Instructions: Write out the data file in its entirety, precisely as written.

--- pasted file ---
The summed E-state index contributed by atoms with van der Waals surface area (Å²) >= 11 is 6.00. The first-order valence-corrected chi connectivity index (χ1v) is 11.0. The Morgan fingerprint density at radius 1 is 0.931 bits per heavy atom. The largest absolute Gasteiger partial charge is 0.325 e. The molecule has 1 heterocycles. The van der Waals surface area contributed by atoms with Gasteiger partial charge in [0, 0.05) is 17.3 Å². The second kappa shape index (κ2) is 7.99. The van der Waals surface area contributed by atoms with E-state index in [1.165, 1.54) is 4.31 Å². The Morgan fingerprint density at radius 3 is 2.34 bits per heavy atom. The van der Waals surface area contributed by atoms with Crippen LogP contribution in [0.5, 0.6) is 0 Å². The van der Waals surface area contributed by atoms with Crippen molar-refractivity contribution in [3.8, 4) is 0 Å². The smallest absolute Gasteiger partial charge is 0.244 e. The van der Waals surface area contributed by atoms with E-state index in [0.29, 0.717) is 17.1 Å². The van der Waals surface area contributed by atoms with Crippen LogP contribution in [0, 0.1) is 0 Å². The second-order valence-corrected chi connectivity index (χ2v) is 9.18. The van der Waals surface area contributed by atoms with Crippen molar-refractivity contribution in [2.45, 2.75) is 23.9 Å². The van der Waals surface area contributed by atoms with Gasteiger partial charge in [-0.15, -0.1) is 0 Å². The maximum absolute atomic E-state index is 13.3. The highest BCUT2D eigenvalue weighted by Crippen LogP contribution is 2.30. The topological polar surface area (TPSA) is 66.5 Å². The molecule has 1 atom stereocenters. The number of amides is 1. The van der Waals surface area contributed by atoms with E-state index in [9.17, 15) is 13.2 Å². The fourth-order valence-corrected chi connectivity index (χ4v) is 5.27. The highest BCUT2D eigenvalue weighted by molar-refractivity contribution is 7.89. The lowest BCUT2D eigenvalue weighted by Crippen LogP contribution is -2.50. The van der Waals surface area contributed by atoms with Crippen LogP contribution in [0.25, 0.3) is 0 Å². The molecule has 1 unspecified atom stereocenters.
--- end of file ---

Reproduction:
The summed E-state index contributed by atoms with van der Waals surface area (Å²) >= 11 is 6.00. The first-order valence-corrected chi connectivity index (χ1v) is 11.0. The Morgan fingerprint density at radius 1 is 0.931 bits per heavy atom. The largest absolute Gasteiger partial charge is 0.325 e. The molecule has 1 heterocycles. The van der Waals surface area contributed by atoms with Gasteiger partial charge in [0, 0.05) is 17.3 Å². The second kappa shape index (κ2) is 7.99. The van der Waals surface area contributed by atoms with E-state index in [1.165, 1.54) is 4.31 Å². The Morgan fingerprint density at radius 3 is 2.34 bits per heavy atom. The van der Waals surface area contributed by atoms with Crippen LogP contribution in [0.5, 0.6) is 0 Å². The van der Waals surface area contributed by atoms with Crippen molar-refractivity contribution in [3.8, 4) is 0 Å². The smallest absolute Gasteiger partial charge is 0.244 e. The van der Waals surface area contributed by atoms with E-state index in [0.29, 0.717) is 17.1 Å². The van der Waals surface area contributed by atoms with Crippen LogP contribution in [0, 0.1) is 0 Å². The second-order valence-corrected chi connectivity index (χ2v) is 9.18. The van der Waals surface area contributed by atoms with Crippen molar-refractivity contribution in [2.45, 2.75) is 23.9 Å². The van der Waals surface area contributed by atoms with Gasteiger partial charge in [-0.15, -0.1) is 0 Å². The maximum absolute atomic E-state index is 13.3. The highest BCUT2D eigenvalue weighted by Crippen LogP contribution is 2.30. The topological polar surface area (TPSA) is 66.5 Å². The molecule has 1 atom stereocenters. The number of amides is 1. The van der Waals surface area contributed by atoms with E-state index in [9.17, 15) is 13.2 Å². The fourth-order valence-corrected chi connectivity index (χ4v) is 5.27. The highest BCUT2D eigenvalue weighted by molar-refractivity contribution is 7.89. The lowest BCUT2D eigenvalue weighted by Crippen LogP contribution is -2.50. The van der Waals surface area contributed by atoms with Crippen LogP contribution in [0.25, 0.3) is 0 Å². The molecule has 1 unspecified atom stereocenters.